In the Arena
In the Arena, grew intuitively by intersecting physical play with scripted dialogue. The performers, myself included, were reminded to make a scene; to register a credible emotion, while highlighting the ambiguity of gesture and spoken word, once taken out of context.
These works should only be perceived as fragments of a larger whole, where still photographs, texts and motion pictures situate a romantic relationship. In the process, the enamorates negotiate distance and separation as well as reunion and relearned communication.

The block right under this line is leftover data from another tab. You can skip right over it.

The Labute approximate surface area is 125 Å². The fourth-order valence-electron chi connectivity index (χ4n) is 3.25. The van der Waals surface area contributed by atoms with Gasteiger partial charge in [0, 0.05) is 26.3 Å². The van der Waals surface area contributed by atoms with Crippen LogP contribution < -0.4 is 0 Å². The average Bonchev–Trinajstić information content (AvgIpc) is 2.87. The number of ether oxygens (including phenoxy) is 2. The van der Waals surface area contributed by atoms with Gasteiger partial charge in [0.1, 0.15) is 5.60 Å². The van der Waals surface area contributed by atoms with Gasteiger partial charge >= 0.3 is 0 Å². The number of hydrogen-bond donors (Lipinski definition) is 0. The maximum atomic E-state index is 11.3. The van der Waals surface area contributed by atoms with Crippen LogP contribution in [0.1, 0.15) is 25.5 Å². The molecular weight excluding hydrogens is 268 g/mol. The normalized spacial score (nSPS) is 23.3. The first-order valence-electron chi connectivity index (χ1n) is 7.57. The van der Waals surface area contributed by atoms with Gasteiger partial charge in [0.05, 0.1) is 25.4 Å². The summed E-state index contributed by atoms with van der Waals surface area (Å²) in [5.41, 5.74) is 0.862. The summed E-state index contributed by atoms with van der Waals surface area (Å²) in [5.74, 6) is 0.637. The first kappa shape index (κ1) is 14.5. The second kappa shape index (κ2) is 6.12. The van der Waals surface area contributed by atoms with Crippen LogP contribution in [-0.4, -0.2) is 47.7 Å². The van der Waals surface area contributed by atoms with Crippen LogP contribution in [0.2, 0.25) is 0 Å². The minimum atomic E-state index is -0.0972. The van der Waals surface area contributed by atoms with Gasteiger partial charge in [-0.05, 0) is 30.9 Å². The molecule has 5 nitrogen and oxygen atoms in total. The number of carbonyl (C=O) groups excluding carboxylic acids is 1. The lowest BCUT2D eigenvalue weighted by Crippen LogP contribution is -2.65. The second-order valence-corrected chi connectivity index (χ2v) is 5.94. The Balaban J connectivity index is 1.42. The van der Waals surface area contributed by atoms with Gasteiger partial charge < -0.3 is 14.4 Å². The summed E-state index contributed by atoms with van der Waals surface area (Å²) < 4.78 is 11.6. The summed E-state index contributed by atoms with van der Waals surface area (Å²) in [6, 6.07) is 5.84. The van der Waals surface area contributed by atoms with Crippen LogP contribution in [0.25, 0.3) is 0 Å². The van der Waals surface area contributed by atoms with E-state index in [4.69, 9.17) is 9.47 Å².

Casting was the initial decision, provoked by an American perception of ethnic ambiguity, the characters suggest a Latin emotion. Admittingly then, this narrative and the motivations to depict it, stem from personal encounters with racial misidentification; often I am not the Mexican, people expect to recognize. In being perceived as another, I take liberty to embrace my actual life as an improvised fiction.
Casting choices often depict non–Mexicans in these Mexican roles, articulating my own predilection for ethnic ambiguity, while rebutting the original remark – “What does a Mexican look like?”